The Evolution of Jill Scott

The most enjoyable thing about Jill Scott’s evolution is watching her become increasingly comfortable showing how much she revels in being a beautiful woman.

I didn’t really care for her first studio album and much of her second – too much coffeehouse pretension and abstraction in the lyrics for my tastes – because I felt on those early records that she was writing songs that she thought fit the image of her (mother soul goddess) rather than songs that let us connect with the woman behind the image. And that wasn’t all that interesting to me. To have all that voice and just sing about generic sentiment seemed a waste.

So, of course, I hung onto those rare glimpses of Jill showing us just a little bit more. Like “Gimme” which was our first glimpse of Jill in her flirty, sexy womanness.

Or “Bedda at Home,” which stands out from the rest of an album that was off-putting in its depiction of a black woman’s almost self-destructive allegiance to patriarchy* because the song – and Jill’s dynamite lead vocal – conveys as much about sexual ecstasy as it does about the greatness of her man.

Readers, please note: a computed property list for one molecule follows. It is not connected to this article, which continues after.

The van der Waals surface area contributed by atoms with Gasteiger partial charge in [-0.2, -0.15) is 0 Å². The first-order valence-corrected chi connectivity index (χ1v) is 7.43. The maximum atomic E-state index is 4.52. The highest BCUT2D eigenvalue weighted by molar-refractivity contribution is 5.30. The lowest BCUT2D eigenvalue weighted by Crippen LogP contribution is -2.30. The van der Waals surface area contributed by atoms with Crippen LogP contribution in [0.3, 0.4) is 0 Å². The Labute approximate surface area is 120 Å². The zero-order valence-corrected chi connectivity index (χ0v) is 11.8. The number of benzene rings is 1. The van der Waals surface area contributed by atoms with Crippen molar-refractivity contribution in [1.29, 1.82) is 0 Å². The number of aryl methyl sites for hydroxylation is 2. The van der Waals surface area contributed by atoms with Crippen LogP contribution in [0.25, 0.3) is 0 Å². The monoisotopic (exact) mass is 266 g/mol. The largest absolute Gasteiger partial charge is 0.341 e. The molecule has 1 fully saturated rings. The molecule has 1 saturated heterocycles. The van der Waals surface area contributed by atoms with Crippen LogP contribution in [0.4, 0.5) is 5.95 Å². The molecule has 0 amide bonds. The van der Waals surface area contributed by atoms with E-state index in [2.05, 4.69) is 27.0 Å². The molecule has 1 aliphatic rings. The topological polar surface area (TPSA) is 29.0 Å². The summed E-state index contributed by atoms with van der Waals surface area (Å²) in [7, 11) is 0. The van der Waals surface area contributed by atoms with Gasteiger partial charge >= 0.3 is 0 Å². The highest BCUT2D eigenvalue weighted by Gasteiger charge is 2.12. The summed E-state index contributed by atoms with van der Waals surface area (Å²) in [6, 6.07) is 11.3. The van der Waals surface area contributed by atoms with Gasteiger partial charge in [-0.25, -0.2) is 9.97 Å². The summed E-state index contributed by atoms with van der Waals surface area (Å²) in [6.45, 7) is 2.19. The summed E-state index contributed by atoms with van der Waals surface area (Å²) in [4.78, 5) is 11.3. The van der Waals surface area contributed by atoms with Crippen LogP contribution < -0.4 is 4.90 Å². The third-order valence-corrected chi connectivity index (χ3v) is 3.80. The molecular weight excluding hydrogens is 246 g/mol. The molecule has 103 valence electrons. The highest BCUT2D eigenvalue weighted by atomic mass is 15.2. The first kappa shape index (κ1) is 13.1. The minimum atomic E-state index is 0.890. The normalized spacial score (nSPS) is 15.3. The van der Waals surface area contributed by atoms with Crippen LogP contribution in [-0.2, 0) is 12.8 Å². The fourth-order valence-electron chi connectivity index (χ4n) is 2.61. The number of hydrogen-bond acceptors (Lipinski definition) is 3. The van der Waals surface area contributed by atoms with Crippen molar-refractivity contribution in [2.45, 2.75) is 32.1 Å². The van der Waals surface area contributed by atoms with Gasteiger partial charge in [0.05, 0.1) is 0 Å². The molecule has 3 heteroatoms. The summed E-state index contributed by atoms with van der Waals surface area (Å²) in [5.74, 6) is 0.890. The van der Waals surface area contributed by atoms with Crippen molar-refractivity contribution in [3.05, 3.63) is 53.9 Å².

But it was her third album that I felt fulfilled all the promise that we only saw in pieces before. For the first time, a Jill Scott album communicated explicitly what was really going on with Jill Scott, the woman – she was upset about the breakup of her marriage, but she was also really effing horny.

So is it any surprise that the best moment on Jill’s latest album – a strange, weirdly fascinating, freewheeling mess of an album – is a beautiful jazz joint where she invites women to embrace full-throatedly the power of their sexuality?

I don’t think we can underestimate the power here. “Serious” full-figured soul women aren’t supposed to think about, talk about, sing about sex, let alone how much they enjoy it and the power they find in it**.

But Jill seems undeterred, giving interviews about how she was preoccupied wit sex and about how complicated her own reaction to her lyrics can be that suggest she will continue to challenge that assumption.

Looking forward to what’s next.

 

*Though in hindsight, one could read that second album as last ditch effort to save what ended up being a dying relationship. Doesn’t make it more enjoyable necessarily but does make it feel a bit more like its about Jill than it seems at first blush.

**I think the relative panning that her third album enjoyed bears this out. 

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